According to an SBA spokesperson, the SBA “will be ready to accept applications for loans in excess of $2 million starting the week of October 18,” despite a recent report by Randy Griffin, President of CSRA Business Lending, that suggested the increase in SBA loan amounts to $5 million will take 60-120 days.
This good news came on the heels of this October 8th press release from the SBA:
“On the heels of completing final approvals of loans to nearly 2,000 firms that has been in its loan queue waiting for final approval of the Small Business Jobs Act, the U.S. Small Business Administration has finished implementation of another major element of the bill: increasing maximum sizes in several of its loan programs.
“The changes — effective today — are permanent for general small business loans under SBA’s 7(a) guaranteed loan program, fixed asset loans through the 504 Certified Development Company program, Microloans, and International Trade, Export Working Capital and Export Express loans. A temporary increase for SBA Express loans is good for one year.”
SBA’s own trends show increasing demand for larger loans. The percentage of lending volume for guaranteed loans greater than $1.5 million has grown from 13% of total dollars approved in fiscal 2005 to 21% in fiscal 2010, with many loans actually at the $2-million maximum. In the 504 program, the percentage of loan volume committed to loans greater than $1.5 million also has grown, from 15% of total dollars approved in fiscal 2005 to 25% in fiscal 2010.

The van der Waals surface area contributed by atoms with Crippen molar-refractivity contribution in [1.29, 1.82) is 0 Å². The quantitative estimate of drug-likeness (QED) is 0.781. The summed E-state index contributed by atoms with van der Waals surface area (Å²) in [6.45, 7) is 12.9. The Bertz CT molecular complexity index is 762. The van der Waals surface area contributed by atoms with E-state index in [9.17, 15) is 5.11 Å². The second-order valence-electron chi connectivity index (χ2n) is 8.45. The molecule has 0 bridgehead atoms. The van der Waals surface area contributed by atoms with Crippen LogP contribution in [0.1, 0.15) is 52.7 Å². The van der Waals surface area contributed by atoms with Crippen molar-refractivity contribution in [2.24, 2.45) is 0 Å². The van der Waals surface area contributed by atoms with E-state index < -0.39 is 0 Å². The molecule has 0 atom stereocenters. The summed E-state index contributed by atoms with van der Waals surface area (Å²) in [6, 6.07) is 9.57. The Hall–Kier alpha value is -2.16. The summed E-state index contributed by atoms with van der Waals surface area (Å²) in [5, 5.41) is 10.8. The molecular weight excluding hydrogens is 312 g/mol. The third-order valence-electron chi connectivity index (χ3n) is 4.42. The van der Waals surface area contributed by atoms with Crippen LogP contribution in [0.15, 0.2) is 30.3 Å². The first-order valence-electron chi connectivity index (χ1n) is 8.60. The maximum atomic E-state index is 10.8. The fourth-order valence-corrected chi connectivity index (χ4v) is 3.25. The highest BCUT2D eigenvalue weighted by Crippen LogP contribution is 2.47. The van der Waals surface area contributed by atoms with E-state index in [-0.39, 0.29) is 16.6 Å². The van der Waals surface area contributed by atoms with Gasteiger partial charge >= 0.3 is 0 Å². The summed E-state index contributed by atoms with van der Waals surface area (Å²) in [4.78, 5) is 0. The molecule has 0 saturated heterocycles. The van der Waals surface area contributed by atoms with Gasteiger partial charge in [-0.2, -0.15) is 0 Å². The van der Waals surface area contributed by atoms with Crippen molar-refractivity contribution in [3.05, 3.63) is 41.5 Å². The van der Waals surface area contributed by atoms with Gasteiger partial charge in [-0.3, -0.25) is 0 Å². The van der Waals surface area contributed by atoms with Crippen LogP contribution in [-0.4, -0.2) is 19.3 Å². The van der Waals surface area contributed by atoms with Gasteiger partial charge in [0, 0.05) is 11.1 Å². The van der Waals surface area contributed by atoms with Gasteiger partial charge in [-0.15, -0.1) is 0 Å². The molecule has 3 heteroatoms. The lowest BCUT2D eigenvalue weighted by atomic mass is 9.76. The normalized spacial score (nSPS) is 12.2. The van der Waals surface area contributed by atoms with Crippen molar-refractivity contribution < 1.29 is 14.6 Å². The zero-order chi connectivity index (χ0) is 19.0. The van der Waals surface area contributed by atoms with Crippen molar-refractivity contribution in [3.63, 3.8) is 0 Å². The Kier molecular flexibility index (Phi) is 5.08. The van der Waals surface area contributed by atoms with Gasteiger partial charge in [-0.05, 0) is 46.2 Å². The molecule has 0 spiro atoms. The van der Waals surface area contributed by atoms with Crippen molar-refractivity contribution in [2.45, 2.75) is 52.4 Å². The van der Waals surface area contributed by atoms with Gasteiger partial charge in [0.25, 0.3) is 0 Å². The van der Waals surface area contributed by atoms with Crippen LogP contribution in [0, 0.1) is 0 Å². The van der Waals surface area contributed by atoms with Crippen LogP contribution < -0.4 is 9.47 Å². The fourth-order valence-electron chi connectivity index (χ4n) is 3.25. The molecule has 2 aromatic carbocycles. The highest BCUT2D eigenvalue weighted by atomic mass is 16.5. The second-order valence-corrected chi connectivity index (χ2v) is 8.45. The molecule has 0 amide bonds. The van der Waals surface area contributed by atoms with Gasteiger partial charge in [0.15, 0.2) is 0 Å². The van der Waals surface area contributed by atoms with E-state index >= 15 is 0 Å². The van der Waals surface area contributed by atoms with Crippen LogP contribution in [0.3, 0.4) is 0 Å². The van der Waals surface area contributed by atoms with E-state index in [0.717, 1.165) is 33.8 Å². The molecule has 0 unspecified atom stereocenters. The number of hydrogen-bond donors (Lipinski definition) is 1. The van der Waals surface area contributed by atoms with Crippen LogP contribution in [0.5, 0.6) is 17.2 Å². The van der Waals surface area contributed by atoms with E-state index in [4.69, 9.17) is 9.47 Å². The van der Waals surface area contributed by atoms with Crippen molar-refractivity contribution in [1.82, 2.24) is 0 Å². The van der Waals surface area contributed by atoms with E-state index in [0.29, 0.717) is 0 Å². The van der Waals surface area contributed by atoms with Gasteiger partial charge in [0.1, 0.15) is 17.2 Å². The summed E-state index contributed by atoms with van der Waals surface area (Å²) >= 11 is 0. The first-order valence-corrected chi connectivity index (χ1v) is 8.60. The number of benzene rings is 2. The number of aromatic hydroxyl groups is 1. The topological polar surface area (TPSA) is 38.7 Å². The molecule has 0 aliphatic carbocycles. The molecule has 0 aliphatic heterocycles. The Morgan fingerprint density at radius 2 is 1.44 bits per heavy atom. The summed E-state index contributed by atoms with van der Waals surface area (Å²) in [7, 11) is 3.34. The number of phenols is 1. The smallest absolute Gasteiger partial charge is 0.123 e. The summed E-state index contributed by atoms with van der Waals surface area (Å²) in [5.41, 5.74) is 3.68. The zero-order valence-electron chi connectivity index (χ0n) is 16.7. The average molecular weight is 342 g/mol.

The SBA has already put in place the alternate size standard that expands eligibility for SBA-backed loans that was included in the Jobs Act, increasing the alternate size standard to include those small businesses with less than $15 million in net worth and $5 million in average net income.
“We have two borrowers ready to be first in line,” commented Michael D. Sneden, Executive Vice President of ValueXpress. “The first is a $5-million loan that could not meet the tangible equity test under the B&I Loan Guarantee program, and the second is a borrower that needs a second SBA loan that brings his SBA exposure above $2 million.”